But the way I figure it, there's no real loss. I've seen all of the episodes of the Simpsons 200 times each. Most of the good writing was done 100 years ago. I haven't listened to FM radio in years. I could play all my records beginning to end alphabetically and I'd be 76 years old when I got to the Zeni Geva. Online culture is a fucking yawn, only good for buying stuffed goats on Ebay and getting cracked copies of $1000 software. Movies always end up at the 99 cent video store across the street eventually, and you can fast forward through those commercials. My girlie's cute and the corner bar has Pabst on tap. What else matters?

    True, by shutting myself off to everything, I'm probably limiting my future potential as a 'community building' or 'bleeding edge' cog in someone's nightmarish vision of Internet profitability, but fuck, a simple read through my writing should've cured that anyway (Note to potential employers: The bidding starts at $120,000 a year with full dental).

    So I'm out. No more.

    I just feel bad for those of you I'm leaving behind. You'll be wearing your Slave Labor Nikes, sweating under a Third World Vest, listening to Everqueer or Fratboy Slim, your hair styled stupidly with gasoline and aborted pig placentas, trying to choke down a Double Meat Fuck Splattered Cow Testicles On The Slaughterhouse Floor Pus Coagulated Lactacious Secretion Yellow Dye #2 Deluxe. Man, will you be looking dumb. It makes me want to cry. You poor, oversugared demographic you. You're filling your apartments, your bodies, and your minds with useless junk. You stagger under your own weight, throwing money in random directions until you collapse and die, buried by a bunch of people who you failed to create meaningful human bonds with, who forget about you on the way home from the funeral.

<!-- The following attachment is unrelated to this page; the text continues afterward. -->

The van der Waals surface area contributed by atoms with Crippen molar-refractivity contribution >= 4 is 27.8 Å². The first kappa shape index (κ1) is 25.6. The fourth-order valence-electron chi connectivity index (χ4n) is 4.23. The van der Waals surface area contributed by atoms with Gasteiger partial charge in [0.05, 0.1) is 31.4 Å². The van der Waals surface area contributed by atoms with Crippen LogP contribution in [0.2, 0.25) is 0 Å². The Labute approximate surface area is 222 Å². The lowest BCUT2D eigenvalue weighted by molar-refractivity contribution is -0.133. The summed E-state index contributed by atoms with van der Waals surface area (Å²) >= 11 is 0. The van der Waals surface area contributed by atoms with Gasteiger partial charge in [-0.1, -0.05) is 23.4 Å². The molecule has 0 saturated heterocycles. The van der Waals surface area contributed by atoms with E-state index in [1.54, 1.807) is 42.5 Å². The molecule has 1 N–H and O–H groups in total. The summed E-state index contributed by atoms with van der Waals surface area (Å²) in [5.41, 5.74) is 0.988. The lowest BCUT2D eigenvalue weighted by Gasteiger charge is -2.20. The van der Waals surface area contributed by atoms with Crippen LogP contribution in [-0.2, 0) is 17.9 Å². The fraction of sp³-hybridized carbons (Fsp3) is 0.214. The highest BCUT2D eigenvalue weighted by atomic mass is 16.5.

Maybe I'm just oversensitive, but I actually feel those fingers reaching out at me - cute little girl fingers, feeling at my face like a bind man, pulling at the loose threads all over my brain, trying to find a sensitive one, one that tweaks me. Desires to be successful, attractive to the opposite sex, spiritually satiated, or conversely, the fears of disease, dismemberment, of being outcast, of repressed homosexual desires. Herd mentality as dictated by herd mentality. A gas mask of soiled wool, worn in a steaming shower of chlorinated pond water. A lumbering culture created by profit motive, existing as window dressing to disguise the brutal cynicism of the architects, the brassy checks and balances of accountants bleating commands to the flunky tastemakers on the production line. The subversion of anything subverting. The conversion of something dangerous into something profitable. The gutting of the lion and the championing of the taxidermist. And the puffy vests, my god, the puffy vests........

    I give it one more shot.